In the western world, we think ourselves lucky that we can access water whenever we want. And don’t get me wrong, no-one’s going to argue that having H2O on tap is anything but a good thing. However, the safety of our tap water has come under question on numerous occasions.
Impurities and Contaminants in our Drinking Water
A recent Reuters examination of lead testing results across America found almost 3,000 areas with poisoning rates higher than Flint, Michigan. The city of Flint made headlines worldwide in 2015 due to reports of lead in its drinking water – but it turns out there are cities battling far greater problems. Incidentally, residents of Flint are still advised to use filtered water, two years after the crisis flared.
It should be noted that the lead doesn’t always come from water. Legacy lead is present in paint and plumbing, in yards and playgrounds – but the danger of lead leaching from pipes and into the water supply is a very real one. What’s more, all sorts of impurities and contaminants can crop up in our tap water without us knowing. Like Flint, the small community of San Lucas is currently enduring water restrictions after wells supplying drinking water were shown to have elevated levels of nitrates. Nitrate contamination is mainly attributed to fertilizers leaching through the soil into groundwater. For now, the citizens of San Lucas are hydrating with bottled water.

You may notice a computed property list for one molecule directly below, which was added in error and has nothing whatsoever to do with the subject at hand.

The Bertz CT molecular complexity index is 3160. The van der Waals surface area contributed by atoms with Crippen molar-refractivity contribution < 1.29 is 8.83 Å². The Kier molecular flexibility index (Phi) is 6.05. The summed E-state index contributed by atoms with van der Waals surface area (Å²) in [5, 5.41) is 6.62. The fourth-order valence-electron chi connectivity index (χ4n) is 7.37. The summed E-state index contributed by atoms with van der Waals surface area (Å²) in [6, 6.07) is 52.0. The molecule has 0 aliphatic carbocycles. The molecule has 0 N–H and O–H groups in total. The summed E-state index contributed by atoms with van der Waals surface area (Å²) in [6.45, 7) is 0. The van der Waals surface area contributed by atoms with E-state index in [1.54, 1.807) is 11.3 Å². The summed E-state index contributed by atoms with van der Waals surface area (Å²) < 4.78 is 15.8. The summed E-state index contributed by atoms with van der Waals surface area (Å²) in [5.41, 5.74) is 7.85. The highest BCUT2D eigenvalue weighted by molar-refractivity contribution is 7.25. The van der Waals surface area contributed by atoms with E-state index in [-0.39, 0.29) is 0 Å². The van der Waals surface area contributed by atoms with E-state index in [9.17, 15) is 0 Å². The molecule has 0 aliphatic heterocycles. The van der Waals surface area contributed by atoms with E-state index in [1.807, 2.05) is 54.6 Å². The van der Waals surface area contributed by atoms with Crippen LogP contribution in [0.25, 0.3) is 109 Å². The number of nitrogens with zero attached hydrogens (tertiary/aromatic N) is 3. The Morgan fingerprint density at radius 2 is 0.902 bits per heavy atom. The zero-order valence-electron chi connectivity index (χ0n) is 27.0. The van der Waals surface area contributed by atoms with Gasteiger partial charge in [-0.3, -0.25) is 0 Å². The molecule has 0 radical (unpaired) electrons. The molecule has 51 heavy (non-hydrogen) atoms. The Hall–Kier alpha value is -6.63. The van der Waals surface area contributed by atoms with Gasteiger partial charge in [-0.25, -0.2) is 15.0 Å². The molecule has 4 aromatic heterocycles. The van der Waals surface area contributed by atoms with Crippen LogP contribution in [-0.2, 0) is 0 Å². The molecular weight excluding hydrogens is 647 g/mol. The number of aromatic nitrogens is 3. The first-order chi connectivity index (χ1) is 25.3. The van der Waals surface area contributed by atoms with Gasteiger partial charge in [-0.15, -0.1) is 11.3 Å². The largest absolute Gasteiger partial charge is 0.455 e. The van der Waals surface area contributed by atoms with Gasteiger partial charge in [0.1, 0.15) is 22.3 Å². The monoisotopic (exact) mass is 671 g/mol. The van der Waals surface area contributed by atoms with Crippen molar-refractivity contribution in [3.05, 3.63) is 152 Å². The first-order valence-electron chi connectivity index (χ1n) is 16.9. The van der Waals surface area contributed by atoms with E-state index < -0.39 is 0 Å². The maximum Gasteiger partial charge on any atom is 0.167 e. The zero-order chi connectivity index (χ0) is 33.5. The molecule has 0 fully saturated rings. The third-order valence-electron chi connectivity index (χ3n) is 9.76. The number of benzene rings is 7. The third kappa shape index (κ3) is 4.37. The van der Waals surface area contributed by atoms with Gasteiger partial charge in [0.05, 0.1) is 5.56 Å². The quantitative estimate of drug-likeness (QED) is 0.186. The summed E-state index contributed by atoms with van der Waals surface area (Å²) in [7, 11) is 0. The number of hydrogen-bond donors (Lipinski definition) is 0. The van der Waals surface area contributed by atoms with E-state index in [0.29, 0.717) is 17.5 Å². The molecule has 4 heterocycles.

In the UK, It’s a £30 Billion Problem
In the UK, the problem isn’t any less severe. Major types of oestrogen have been found in the water supply including estradiol, estriol, estrone and the synthetic alpha-ethinylestradiol (EE2). These unwanted hormones find their way into the public water supply from medications such as the oral contraceptive pill, and severely disrupt the human endocrine system.